While many people still smirk at the mention of a “robot invasion,” such smug confidence cannot be sustained for much longer. This is not science fiction anymore. Robots are here and they are getting increasingly better at your job.
With the half-century milestone now visible on the horizon, it is an opportune time to prepare for the potential impacts that robots will have on the economy, particularly employment.
Robots will replace human workers in factories at a faster pace over the next decade, pushing Canadian manufacturing labor costs down 24 percent. This trend isn’t stopping at manufacturing either. Almost all the jobs that have disappeared to new technology in the past four years were not in blue-collar jobs but in white-collar careers, such as law, architecture and medicine. Robots like Baxter, the general-purpose robot, can learn what you want it to do— just by watching you do it. There is even a robot chef that can cook 2,000 different meals at the tap of a button. IBM’s Watson, in addition to outsmarting two of Jeopardy’s top players, has now taken on veterinary medicine and spawned the “best legal researcher available.”
The examples of robots impacting jobs, even today, are vast, and it is important to remember that not everyone is going to benefit from such technology. The social implications of the “robot invasion” are worrisome, if not ominous.
There are visionaries such as Silicon Valley entrepreneur, Martin Ford, who is planning for a world of up to 75 percent unemployment while, Moshe Vardi, a computer scientist at Rice University in Houston, is preparing for 50 percent. Deloitte found that one-third of jobs in the United Kingdom were at risk of automation. Oxford researchers declared that 45 percent of America’s occupations will be automated within the next 20 years.
While one can argue that these technological shifts will likely spur new job growth, there is a real possibility that we are entering into a world where structural unemployment is going to be higher, so what can we today to be better prepared for tomorrow?
One possible solution is to invest more in charity.
Many futurists have neglected the economic impact of charity and may be underestimating its potential. The work of charities and the people that work for them can play a critical role in mitigating some of the consequences resulting from the increasing prevalence of robots.
Canada’s charitable and nonprofit sector is the second largest in the world on a per capita basis, representing 8.1% of the GDP and over two million employees. Canada’s charitable revenues total over $220 billion across 86,000 different organizations. The sector is a largely ignored economic powerhouse, contributing more to the economy than mining, oil and gas combined.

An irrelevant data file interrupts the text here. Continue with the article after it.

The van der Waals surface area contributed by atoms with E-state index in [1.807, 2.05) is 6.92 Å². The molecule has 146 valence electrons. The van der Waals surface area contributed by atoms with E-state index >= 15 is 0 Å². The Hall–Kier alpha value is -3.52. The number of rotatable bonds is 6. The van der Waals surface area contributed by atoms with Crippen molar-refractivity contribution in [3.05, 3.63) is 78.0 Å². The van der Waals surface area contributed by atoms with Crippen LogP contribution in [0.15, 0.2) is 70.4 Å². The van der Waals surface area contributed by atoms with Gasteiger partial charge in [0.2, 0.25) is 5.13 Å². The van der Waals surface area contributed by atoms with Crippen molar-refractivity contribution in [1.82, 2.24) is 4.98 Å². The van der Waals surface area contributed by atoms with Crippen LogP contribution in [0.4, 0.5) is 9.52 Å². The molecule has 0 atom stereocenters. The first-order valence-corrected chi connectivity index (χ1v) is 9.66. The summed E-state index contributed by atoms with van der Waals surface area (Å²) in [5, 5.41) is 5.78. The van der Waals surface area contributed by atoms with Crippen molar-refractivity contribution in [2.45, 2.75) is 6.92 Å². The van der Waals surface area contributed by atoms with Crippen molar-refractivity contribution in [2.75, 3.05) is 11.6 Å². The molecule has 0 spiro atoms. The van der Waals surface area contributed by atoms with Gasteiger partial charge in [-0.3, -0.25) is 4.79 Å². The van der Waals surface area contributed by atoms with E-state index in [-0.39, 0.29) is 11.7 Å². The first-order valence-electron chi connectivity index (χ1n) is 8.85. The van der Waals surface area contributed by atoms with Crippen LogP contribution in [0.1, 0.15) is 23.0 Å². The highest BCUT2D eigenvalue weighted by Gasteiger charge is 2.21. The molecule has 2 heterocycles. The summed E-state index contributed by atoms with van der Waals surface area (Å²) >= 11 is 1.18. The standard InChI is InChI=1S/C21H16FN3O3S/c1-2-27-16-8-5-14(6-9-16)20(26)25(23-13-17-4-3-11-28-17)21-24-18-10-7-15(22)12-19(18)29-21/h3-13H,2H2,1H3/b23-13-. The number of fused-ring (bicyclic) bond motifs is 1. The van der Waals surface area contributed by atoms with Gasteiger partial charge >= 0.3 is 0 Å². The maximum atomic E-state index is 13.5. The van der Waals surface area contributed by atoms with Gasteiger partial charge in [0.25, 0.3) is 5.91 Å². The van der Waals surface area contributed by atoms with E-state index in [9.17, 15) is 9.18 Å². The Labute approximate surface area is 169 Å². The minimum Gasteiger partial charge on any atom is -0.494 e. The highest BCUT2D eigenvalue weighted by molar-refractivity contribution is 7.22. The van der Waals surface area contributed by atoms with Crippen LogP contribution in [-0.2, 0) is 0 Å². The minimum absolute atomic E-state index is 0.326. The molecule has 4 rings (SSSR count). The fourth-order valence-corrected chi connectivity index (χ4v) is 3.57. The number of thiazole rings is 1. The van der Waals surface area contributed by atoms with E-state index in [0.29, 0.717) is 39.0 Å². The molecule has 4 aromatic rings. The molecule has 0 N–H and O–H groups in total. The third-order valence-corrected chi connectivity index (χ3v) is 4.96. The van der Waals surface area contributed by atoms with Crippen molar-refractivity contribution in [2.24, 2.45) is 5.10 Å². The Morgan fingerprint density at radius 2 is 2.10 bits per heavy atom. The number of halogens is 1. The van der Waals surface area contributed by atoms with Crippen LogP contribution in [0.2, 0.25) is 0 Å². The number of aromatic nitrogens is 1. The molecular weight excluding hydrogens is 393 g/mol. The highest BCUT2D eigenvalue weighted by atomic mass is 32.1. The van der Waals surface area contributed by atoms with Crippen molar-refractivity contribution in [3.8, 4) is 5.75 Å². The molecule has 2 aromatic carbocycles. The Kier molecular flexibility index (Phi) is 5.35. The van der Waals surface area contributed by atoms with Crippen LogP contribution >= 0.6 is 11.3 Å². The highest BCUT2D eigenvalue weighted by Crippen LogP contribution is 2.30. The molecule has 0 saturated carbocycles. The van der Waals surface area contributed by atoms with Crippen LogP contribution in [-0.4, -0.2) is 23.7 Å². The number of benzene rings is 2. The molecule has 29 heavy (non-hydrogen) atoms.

So, what can this billion-dollar industry do for society during a “robot invasion?”
One option is for charities to better leverage their expertise on the economy’s most valuable resource, people. For example, we know unemployment can result in isolation and health experts are already sounding the alarm on how it “is becoming an epidemic health threat.” Outside of environmental, animal rights, and the arts— the majority of charities, such as churches, hospitals, universities, and international aid NGOs do focus on people and their wellbeing. Isolation has been linked to early mortality, and governments are already looking to the charitable sector to help mitigate some of its consequences, with the Government of Canada offering up to $750,000 for projects that help alleviate such isolation. In the future, the capacity for charities to bring people together will have to increase to meet these growing demands.
Emergent issues like isolation serve as a growth opportunity for charities, because they also happen to be the centre of expertise on empathy, something people are increasingly willing to pay for, whether through taxes or out of their own pocket. This is an area that will be difficult for robots to permeate (at least to my knowledge, Artificial Intelligence has not yet been able to empathize), and charities would do well to capitalize on this opportunity. The rising popularity of more “connected” industries like the sharing economy or collaborative working hubs are just a few of the early signals pointing toward this growing trend.
Charities could be a solution to the fallout of a “robot invasion,” both through the services they deliver, as well as, the employees they hire. This sector will have an important competitive advantage in our future society, which may be in desperate need of job creation and social supports for the unemployed.
The question is whether charities will seize this opportunity or just continue to smirk at the idea.